1. This is a reference under s. 256(1) of the I.T. Act, 1961, (referred to hereinafter as 'the said Act'), in which one question has been referred at the instance of the Commissioner and the order at the instance of the assessee. The question referred to us at the instance of the Commissioner, which we have numbered as question No. 1, runs as follows :
'(1) Whether, on the facts and in the circumstances of the case, the payment of interest by the assessee on the moneys borrowed for the payment of dividend is an allowance deduction under the Income-tax Act, 1961 ?'
2. The question referred to us at the instance of the assessee, which we have numbered as question No. 2, runs as follows :
'(2) Whether, on the facts and in the circumstances of the case, payment of interest by the assessee on the moneys borrowed for the payment of taxes is an allowable deduction under the Income-tax Act, 1961 ?'
3. The facts giving rise to this reference are as follows :
The assessee is a company incorporated under the Companies Act. It manufactures and sells sugar. In owns agricultural lands where sugarcane is grown and the cane grown is utilised in the manufacture of sugar in the factory of the company. The relevant assessment year is the assessment year 1964-65, for which the relevant assessment year is the one ended September 30, 1963. In the course of the assessment proceedings the ITO noticed that the assessee had an overdraft account with a bank, and that account was utilised primarily for making tax payments of about Rs. 12,500,000 and the payment of a dividend amount of Rs. 4,00,000 to Rs. 5,00,000. Interest paid by the assessee on this overdraft account to the bank in respect of the borrowing from it was claimed by the assessee as a deduction. The ITO disallowed the claim of the assessee regarding payment of interest on the overdraft account, amounting to Rs. 8,614. The AAC, on an appeal preferred by the assessee, upheld the order of the ITO. The assessee then preferred an appeal to the Income-tax Appellate Tribunal. The Tribunal took the view that the I.T. authorities were not justified in disallowing the interest payable to the bank on the amount of the overdraft utilised for the payment of dividend to the shareholders for the respective year but that they were entitled to disallow the deduction of the interest payable in respect of moneys borrowed from the overdraft account for the payment of taxes. It is from this decision of the Tribunal that the aforesaid questions have been referred to us.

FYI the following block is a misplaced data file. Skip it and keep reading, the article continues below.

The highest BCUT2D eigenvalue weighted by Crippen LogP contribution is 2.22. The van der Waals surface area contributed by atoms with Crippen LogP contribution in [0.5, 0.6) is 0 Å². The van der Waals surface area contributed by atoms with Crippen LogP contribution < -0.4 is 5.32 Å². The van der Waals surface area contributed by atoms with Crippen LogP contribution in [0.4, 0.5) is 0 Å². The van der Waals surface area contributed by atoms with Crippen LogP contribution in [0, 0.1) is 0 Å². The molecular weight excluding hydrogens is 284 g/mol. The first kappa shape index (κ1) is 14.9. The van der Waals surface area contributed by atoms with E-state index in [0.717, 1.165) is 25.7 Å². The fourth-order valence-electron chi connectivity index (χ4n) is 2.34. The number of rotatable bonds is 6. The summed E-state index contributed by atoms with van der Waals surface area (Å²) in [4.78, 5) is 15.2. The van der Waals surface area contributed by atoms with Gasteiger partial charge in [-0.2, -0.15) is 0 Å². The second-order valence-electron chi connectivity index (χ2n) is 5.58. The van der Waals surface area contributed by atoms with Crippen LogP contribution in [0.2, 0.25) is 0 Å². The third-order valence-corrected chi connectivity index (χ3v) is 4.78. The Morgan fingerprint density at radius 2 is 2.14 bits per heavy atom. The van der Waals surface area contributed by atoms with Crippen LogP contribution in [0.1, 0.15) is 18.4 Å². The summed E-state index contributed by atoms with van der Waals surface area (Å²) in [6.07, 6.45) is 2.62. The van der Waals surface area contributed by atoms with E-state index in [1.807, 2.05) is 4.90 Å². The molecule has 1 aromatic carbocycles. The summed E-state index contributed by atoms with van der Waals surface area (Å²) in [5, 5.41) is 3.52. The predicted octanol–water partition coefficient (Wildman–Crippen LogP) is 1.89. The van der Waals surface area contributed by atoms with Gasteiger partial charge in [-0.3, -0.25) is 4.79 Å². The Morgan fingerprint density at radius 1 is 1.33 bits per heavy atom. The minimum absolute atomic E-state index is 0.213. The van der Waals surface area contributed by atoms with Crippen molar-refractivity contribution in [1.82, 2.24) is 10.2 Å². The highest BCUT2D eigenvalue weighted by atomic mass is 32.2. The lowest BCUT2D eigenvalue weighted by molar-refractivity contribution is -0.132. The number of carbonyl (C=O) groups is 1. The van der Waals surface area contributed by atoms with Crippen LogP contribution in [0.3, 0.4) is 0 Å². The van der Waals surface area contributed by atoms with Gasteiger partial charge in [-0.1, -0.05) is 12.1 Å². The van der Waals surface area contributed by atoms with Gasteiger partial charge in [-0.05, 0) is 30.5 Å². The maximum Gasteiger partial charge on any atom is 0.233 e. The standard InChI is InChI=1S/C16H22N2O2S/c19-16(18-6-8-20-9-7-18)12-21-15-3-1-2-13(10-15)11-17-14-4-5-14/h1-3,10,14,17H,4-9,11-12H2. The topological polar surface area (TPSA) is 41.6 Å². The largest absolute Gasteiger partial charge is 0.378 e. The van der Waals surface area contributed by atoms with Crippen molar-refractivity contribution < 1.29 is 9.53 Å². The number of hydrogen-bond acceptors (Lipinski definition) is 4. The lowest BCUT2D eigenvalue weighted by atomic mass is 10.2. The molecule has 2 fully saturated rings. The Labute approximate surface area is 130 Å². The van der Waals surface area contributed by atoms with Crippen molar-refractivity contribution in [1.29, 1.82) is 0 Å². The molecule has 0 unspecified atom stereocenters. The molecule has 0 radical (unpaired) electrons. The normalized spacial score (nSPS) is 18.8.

4. As far as question No. 1 is concerned, the deduction is claimed by the assessee under s. 36(1)(iii) of the said Act. The said provision runs as follows :